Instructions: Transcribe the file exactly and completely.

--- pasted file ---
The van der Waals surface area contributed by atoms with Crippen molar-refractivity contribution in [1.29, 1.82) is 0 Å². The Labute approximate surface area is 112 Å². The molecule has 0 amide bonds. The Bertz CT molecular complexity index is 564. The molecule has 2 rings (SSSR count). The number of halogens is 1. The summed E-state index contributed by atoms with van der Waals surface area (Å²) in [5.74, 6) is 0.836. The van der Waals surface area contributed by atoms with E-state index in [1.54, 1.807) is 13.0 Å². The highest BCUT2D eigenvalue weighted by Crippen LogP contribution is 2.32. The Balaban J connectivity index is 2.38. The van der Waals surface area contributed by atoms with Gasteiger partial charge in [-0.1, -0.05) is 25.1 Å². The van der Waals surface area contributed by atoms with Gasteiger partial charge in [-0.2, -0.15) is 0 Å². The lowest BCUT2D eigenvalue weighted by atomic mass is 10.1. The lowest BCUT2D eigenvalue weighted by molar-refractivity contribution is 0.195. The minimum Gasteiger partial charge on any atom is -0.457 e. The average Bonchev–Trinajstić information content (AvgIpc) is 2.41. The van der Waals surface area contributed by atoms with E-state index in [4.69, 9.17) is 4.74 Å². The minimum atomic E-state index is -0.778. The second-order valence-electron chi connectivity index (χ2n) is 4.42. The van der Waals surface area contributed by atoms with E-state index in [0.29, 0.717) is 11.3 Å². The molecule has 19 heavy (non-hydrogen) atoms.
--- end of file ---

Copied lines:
The van der Waals surface area contributed by atoms with Crippen molar-refractivity contribution in [1.29, 1.82) is 0 Å². The Labute approximate surface area is 112 Å². The molecule has 0 amide bonds. The Bertz CT molecular complexity index is 564. The molecule has 2 rings (SSSR count). The number of halogens is 1. The summed E-state index contributed by atoms with van der Waals surface area (Å²) in [5.74, 6) is 0.836. The van der Waals surface area contributed by atoms with E-state index in [1.54, 1.807) is 13.0 Å². The highest BCUT2D eigenvalue weighted by Crippen LogP contribution is 2.32. The Balaban J connectivity index is 2.38. The van der Waals surface area contributed by atoms with Gasteiger partial charge in [-0.1, -0.05) is 25.1 Å². The van der Waals surface area contributed by atoms with Gasteiger partial charge in [-0.2, -0.15) is 0 Å². The lowest BCUT2D eigenvalue weighted by atomic mass is 10.1. The lowest BCUT2D eigenvalue weighted by molar-refractivity contribution is 0.195. The minimum Gasteiger partial charge on any atom is -0.457 e. The average Bonchev–Trinajstić information content (AvgIpc) is 2.41. The van der Waals surface area contributed by atoms with E-state index in [4.69, 9.17) is 4.74 Å². The minimum atomic E-state index is -0.778. The second-order valence-electron chi connectivity index (χ2n) is 4.42. The van der Waals surface area contributed by atoms with E-state index in [0.29, 0.717) is 11.3 Å². The molecule has 19 heavy (non-hydrogen) atoms.